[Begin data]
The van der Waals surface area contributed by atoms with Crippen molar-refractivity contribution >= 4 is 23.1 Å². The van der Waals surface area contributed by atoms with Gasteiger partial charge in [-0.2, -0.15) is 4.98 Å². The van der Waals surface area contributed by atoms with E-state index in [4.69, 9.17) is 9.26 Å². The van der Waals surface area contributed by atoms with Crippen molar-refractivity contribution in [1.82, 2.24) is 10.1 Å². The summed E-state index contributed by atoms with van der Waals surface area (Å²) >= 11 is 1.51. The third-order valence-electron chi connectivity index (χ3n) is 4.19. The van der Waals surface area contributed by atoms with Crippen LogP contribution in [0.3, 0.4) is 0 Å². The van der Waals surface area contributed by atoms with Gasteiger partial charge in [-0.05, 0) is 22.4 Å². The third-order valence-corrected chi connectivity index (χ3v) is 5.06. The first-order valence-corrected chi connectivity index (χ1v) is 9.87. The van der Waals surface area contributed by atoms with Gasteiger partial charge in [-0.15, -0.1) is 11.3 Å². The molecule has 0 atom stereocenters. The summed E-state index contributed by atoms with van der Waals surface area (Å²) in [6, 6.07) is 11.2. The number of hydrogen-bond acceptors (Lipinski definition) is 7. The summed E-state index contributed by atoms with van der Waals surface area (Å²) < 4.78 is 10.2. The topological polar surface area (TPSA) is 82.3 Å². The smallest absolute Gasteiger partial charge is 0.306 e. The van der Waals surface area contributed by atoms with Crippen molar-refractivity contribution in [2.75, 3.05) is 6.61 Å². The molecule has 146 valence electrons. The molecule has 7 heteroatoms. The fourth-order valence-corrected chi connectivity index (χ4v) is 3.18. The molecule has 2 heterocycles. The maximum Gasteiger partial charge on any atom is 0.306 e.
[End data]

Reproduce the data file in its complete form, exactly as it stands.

The van der Waals surface area contributed by atoms with Crippen molar-refractivity contribution >= 4 is 23.1 Å². The van der Waals surface area contributed by atoms with Gasteiger partial charge in [-0.2, -0.15) is 4.98 Å². The van der Waals surface area contributed by atoms with E-state index in [4.69, 9.17) is 9.26 Å². The van der Waals surface area contributed by atoms with Crippen molar-refractivity contribution in [1.82, 2.24) is 10.1 Å². The summed E-state index contributed by atoms with van der Waals surface area (Å²) >= 11 is 1.51. The third-order valence-electron chi connectivity index (χ3n) is 4.19. The van der Waals surface area contributed by atoms with Crippen LogP contribution in [0.3, 0.4) is 0 Å². The van der Waals surface area contributed by atoms with Gasteiger partial charge in [-0.05, 0) is 22.4 Å². The third-order valence-corrected chi connectivity index (χ3v) is 5.06. The first-order valence-corrected chi connectivity index (χ1v) is 9.87. The van der Waals surface area contributed by atoms with Gasteiger partial charge in [-0.15, -0.1) is 11.3 Å². The molecule has 0 atom stereocenters. The summed E-state index contributed by atoms with van der Waals surface area (Å²) in [6, 6.07) is 11.2. The number of hydrogen-bond acceptors (Lipinski definition) is 7. The summed E-state index contributed by atoms with van der Waals surface area (Å²) < 4.78 is 10.2. The topological polar surface area (TPSA) is 82.3 Å². The smallest absolute Gasteiger partial charge is 0.306 e. The van der Waals surface area contributed by atoms with Crippen molar-refractivity contribution in [2.75, 3.05) is 6.61 Å². The molecule has 146 valence electrons. The molecule has 7 heteroatoms. The fourth-order valence-corrected chi connectivity index (χ4v) is 3.18. The molecule has 2 heterocycles. The maximum Gasteiger partial charge on any atom is 0.306 e.